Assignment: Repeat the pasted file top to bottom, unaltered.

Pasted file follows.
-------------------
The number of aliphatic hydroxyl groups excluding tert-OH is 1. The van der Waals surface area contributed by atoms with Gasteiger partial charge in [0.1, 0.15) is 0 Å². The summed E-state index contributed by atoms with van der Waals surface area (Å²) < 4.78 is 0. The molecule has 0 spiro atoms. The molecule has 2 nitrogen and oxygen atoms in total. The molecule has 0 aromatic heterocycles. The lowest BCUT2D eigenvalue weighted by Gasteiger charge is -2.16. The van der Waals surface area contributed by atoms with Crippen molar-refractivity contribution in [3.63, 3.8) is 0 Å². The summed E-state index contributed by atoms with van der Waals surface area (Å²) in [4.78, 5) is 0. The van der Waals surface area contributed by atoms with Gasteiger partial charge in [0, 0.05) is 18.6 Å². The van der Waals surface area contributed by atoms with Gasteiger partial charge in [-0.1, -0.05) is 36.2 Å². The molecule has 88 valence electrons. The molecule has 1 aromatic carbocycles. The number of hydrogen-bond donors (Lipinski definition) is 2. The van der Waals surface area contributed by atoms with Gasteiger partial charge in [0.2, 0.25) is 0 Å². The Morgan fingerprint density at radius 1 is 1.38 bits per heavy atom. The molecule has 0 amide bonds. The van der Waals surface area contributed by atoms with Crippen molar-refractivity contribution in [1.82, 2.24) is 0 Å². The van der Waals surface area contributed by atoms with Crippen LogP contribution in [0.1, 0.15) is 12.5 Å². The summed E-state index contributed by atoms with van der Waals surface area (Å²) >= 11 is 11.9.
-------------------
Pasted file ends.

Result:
The number of aliphatic hydroxyl groups excluding tert-OH is 1. The van der Waals surface area contributed by atoms with Gasteiger partial charge in [0.1, 0.15) is 0 Å². The summed E-state index contributed by atoms with van der Waals surface area (Å²) < 4.78 is 0. The molecule has 0 spiro atoms. The molecule has 2 nitrogen and oxygen atoms in total. The molecule has 0 aromatic heterocycles. The lowest BCUT2D eigenvalue weighted by Gasteiger charge is -2.16. The van der Waals surface area contributed by atoms with Crippen molar-refractivity contribution in [3.63, 3.8) is 0 Å². The summed E-state index contributed by atoms with van der Waals surface area (Å²) in [4.78, 5) is 0. The van der Waals surface area contributed by atoms with Gasteiger partial charge in [0, 0.05) is 18.6 Å². The van der Waals surface area contributed by atoms with Gasteiger partial charge in [-0.1, -0.05) is 36.2 Å². The molecule has 88 valence electrons. The molecule has 1 aromatic carbocycles. The number of hydrogen-bond donors (Lipinski definition) is 2. The van der Waals surface area contributed by atoms with Gasteiger partial charge in [0.2, 0.25) is 0 Å². The Morgan fingerprint density at radius 1 is 1.38 bits per heavy atom. The molecule has 0 amide bonds. The van der Waals surface area contributed by atoms with Crippen molar-refractivity contribution in [1.82, 2.24) is 0 Å². The van der Waals surface area contributed by atoms with Crippen LogP contribution in [0.1, 0.15) is 12.5 Å². The summed E-state index contributed by atoms with van der Waals surface area (Å²) >= 11 is 11.9.